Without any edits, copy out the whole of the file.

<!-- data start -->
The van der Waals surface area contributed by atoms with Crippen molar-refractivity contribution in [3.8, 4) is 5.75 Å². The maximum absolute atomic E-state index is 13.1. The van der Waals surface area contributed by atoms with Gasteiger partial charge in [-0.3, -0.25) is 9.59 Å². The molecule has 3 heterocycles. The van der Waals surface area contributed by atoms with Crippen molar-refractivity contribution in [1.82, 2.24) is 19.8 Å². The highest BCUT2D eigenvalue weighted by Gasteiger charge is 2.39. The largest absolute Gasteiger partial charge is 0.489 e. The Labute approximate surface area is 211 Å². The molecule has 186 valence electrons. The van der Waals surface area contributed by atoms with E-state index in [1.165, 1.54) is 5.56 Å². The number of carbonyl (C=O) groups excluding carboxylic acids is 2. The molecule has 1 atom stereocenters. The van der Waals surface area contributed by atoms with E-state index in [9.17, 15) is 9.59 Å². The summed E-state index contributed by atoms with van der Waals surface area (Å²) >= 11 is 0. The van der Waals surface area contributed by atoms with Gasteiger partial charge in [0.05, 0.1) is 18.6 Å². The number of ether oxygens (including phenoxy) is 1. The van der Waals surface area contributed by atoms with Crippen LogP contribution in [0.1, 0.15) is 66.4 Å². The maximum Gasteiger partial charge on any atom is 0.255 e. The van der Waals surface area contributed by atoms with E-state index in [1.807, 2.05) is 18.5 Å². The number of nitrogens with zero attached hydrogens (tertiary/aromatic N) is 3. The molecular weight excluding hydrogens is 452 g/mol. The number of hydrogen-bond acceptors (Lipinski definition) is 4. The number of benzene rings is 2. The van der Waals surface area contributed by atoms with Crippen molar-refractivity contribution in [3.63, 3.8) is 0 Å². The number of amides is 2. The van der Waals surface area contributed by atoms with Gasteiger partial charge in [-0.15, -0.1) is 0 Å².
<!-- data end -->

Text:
The van der Waals surface area contributed by atoms with Crippen molar-refractivity contribution in [3.8, 4) is 5.75 Å². The maximum absolute atomic E-state index is 13.1. The van der Waals surface area contributed by atoms with Gasteiger partial charge in [-0.3, -0.25) is 9.59 Å². The molecule has 3 heterocycles. The van der Waals surface area contributed by atoms with Crippen molar-refractivity contribution in [1.82, 2.24) is 19.8 Å². The highest BCUT2D eigenvalue weighted by Gasteiger charge is 2.39. The largest absolute Gasteiger partial charge is 0.489 e. The Labute approximate surface area is 211 Å². The molecule has 186 valence electrons. The van der Waals surface area contributed by atoms with E-state index in [1.165, 1.54) is 5.56 Å². The number of carbonyl (C=O) groups excluding carboxylic acids is 2. The molecule has 1 atom stereocenters. The van der Waals surface area contributed by atoms with E-state index in [9.17, 15) is 9.59 Å². The summed E-state index contributed by atoms with van der Waals surface area (Å²) >= 11 is 0. The van der Waals surface area contributed by atoms with Gasteiger partial charge in [0.05, 0.1) is 18.6 Å². The number of ether oxygens (including phenoxy) is 1. The van der Waals surface area contributed by atoms with Crippen LogP contribution in [0.1, 0.15) is 66.4 Å². The maximum Gasteiger partial charge on any atom is 0.255 e. The van der Waals surface area contributed by atoms with E-state index in [1.807, 2.05) is 18.5 Å². The number of nitrogens with zero attached hydrogens (tertiary/aromatic N) is 3. The molecular weight excluding hydrogens is 452 g/mol. The number of hydrogen-bond acceptors (Lipinski definition) is 4. The number of benzene rings is 2. The van der Waals surface area contributed by atoms with Crippen molar-refractivity contribution in [3.63, 3.8) is 0 Å². The number of amides is 2. The van der Waals surface area contributed by atoms with Gasteiger partial charge in [-0.15, -0.1) is 0 Å².